Visting the Hotel Colón, Piriápolis, Uruguay: Dating From 1910, Neo-Renaissance Style in a Flourishing Republic
Suggestive of a gracious age in a confident Latin American republic
This hub is mainly limited to some historical aspects of this heritage building. For any aspect of the services of this fine hotel, contact should be made directly with its management.
Dating from 1910, this outstanding example of Neo-Renaissance architectural style, was designed originally as Arturo Piria's private dwelling: Arturo Piria was son of his more famous father don Francisco Piria, founder and developer of the city of Piriápolis, in Uruguay's Maldonado Department.
Subsequently the property passed to Matilde Anchorena Verstraeten (1875-1969), member of a distinguished Argentinian family whose properties became prominent in the national life of Argentina and Uruguay (1)(2).
When later acquired by Fabiana Barzola, the building was turned into a hotel, at first called Hotel Brisas del Mar ('Sea Breezes'), later changed to Hotel Colón in 1937.
Among the crowning features of the property is its octagonal tower which supplies a conspicuous profile to the Rambla de los Argentinos on which it is situated, at No. 950. Other Hotels in Piriápolis are more well-known (not least the Hotel Argentino, especially because of its sheer size), but the Hotel Colón, more intimate in its dimensions but also more elaborate in its historicist design approach, was undoubtedly set to contribute to Uruguayan architectural heritage at a time in its history when the Republic was emerging from a long civil war period and experiencing an era of relative prosperity and peace. A particularly impressive view of Piriápolis can be obtained from a nearby hill called Cerro San Antonio, and, despite being a comparatively small building, the Hotel Colón remains conspicuous not least because of the reddish hue of the prominent tiles used on the structure's roofing. (I have supplied a photo, above, of Piriápolis viewed from Cerro San Antonio, in which the Hotel Colón's reddish roofing can be seen to the right of the picture.)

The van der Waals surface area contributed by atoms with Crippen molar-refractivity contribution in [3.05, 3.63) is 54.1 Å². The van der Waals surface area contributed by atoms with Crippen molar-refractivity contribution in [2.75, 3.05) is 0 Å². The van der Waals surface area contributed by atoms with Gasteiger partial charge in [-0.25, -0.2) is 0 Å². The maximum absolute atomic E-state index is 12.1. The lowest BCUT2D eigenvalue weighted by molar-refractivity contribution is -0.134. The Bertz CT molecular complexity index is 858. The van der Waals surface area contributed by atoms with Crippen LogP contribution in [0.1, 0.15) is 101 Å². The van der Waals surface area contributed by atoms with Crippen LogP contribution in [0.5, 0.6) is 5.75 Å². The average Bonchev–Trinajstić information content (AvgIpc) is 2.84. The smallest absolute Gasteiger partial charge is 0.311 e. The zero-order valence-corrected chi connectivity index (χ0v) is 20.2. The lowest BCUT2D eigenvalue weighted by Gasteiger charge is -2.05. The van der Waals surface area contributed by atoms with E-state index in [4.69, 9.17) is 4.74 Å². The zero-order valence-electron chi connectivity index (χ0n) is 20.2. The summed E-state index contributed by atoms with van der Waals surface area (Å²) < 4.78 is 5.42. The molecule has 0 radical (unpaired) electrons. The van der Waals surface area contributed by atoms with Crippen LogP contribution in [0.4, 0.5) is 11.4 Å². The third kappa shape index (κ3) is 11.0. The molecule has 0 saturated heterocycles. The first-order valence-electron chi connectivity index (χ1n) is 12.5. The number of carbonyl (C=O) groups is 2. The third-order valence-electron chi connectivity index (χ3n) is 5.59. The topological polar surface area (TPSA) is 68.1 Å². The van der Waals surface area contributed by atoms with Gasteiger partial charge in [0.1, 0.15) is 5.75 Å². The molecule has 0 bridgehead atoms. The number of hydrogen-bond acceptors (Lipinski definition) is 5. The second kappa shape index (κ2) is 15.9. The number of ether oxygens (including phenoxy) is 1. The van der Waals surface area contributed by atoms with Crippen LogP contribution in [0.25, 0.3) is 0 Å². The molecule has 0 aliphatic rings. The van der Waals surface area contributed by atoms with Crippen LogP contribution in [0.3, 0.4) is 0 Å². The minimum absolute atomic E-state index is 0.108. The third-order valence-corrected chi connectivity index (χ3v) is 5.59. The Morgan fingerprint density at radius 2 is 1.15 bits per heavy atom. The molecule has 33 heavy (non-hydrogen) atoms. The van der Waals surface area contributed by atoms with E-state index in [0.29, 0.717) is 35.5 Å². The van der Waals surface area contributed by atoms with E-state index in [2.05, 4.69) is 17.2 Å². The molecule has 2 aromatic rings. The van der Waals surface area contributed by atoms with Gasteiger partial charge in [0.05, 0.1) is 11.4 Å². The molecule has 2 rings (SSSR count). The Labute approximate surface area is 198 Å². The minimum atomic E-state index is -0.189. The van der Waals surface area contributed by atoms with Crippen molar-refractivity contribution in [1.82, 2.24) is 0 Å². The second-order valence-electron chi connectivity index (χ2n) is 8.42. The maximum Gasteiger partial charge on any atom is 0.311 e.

Hotel Colón: where allusions to Medieval impregnability, to gracious, Renaissance living and to the intense promise of Art Nouveau in the pre-World War One era come together triumphantly. A corner of Uruguay, recalling the French Riviera, offering a radiant synthesis of eclecticism.
September 25, 2015
(1) A younger brother of Matilde Anchorena was Aarón Anchorena (1877-1965) whose Uruguayan property Parque Anchorena, bequeathed to the nation in 1965, is now the President of Uruguay's official country residence, situated in Colonia Department. (Interestingly, this Presidential residence shares a broadly similar neo-Renaissance style with the Hotel Colón, with prominent wood panels in the manner of neo-Tudor styling at its principal elevation.) In Buenos Aires, another former family property, the Palacio Anchorena, is today the seat of the Foreign Affairs Ministry of the Republic of Argentina.
(2) See also (in Spanish): http://www.destinopiriapolis.com/informacion/hotel-colon
Also worth seeing
Piriápolis is a resort on the River Plate (Spanish: Río de la Plata ) Estuary, founded by Francisco Piria, which over the years has been particularly popular with Argentinians. In fact, the name of its largest hotel is Argentino Hotel , beside which a bust of don Francisco Piria stands. The Castle (Spanish: Castillo) is also named for him.
How to get there: LaTam flies to Montevideo , Uruguay from North American destinations including New York and Toronto . Car rental is available at Montevideo Carrasco International airport. Mainly seasonal flights from Buenos Aires also operate to Laguna del Sauce International Airport, which principally serves the nearby Uruguayan resort of Punta del Este . Please check with the airline or your travel agent for up to date information.
MJFenn is an independent travel writer based in Ontario, Canada.
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